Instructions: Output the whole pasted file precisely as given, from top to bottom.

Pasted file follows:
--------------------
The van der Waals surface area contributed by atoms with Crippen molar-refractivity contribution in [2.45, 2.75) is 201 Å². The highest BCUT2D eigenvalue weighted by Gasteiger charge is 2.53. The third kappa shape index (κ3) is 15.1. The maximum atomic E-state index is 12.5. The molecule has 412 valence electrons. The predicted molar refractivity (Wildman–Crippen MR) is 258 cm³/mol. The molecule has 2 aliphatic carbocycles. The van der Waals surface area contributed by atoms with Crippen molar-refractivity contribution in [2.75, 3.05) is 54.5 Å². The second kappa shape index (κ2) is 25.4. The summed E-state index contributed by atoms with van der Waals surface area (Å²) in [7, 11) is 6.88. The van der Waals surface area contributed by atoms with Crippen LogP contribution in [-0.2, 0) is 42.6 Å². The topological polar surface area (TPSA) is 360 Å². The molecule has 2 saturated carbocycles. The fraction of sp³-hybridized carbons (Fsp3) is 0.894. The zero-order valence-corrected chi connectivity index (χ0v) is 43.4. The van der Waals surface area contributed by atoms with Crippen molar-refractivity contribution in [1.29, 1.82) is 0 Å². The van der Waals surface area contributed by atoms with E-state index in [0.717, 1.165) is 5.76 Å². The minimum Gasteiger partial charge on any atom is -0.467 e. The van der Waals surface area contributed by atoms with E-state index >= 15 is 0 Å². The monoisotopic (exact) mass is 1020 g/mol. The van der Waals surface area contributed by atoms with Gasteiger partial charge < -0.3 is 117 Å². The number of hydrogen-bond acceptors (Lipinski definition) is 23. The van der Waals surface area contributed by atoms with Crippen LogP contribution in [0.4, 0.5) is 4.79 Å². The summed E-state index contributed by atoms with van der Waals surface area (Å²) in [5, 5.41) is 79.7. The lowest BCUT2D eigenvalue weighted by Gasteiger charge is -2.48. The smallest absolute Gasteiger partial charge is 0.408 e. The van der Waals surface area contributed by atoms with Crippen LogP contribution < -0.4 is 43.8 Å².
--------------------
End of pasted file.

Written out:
The van der Waals surface area contributed by atoms with Crippen molar-refractivity contribution in [2.45, 2.75) is 201 Å². The highest BCUT2D eigenvalue weighted by Gasteiger charge is 2.53. The third kappa shape index (κ3) is 15.1. The maximum atomic E-state index is 12.5. The molecule has 412 valence electrons. The predicted molar refractivity (Wildman–Crippen MR) is 258 cm³/mol. The molecule has 2 aliphatic carbocycles. The van der Waals surface area contributed by atoms with Crippen molar-refractivity contribution in [2.75, 3.05) is 54.5 Å². The second kappa shape index (κ2) is 25.4. The summed E-state index contributed by atoms with van der Waals surface area (Å²) in [7, 11) is 6.88. The van der Waals surface area contributed by atoms with Crippen LogP contribution in [-0.2, 0) is 42.6 Å². The topological polar surface area (TPSA) is 360 Å². The molecule has 2 saturated carbocycles. The fraction of sp³-hybridized carbons (Fsp3) is 0.894. The zero-order valence-corrected chi connectivity index (χ0v) is 43.4. The van der Waals surface area contributed by atoms with Crippen molar-refractivity contribution in [1.29, 1.82) is 0 Å². The van der Waals surface area contributed by atoms with E-state index in [0.717, 1.165) is 5.76 Å². The minimum Gasteiger partial charge on any atom is -0.467 e. The van der Waals surface area contributed by atoms with E-state index >= 15 is 0 Å². The monoisotopic (exact) mass is 1020 g/mol. The van der Waals surface area contributed by atoms with Gasteiger partial charge < -0.3 is 117 Å². The number of hydrogen-bond acceptors (Lipinski definition) is 23. The van der Waals surface area contributed by atoms with Crippen LogP contribution in [0.4, 0.5) is 4.79 Å². The summed E-state index contributed by atoms with van der Waals surface area (Å²) in [5, 5.41) is 79.7. The lowest BCUT2D eigenvalue weighted by Gasteiger charge is -2.48. The smallest absolute Gasteiger partial charge is 0.408 e. The van der Waals surface area contributed by atoms with Crippen LogP contribution < -0.4 is 43.8 Å².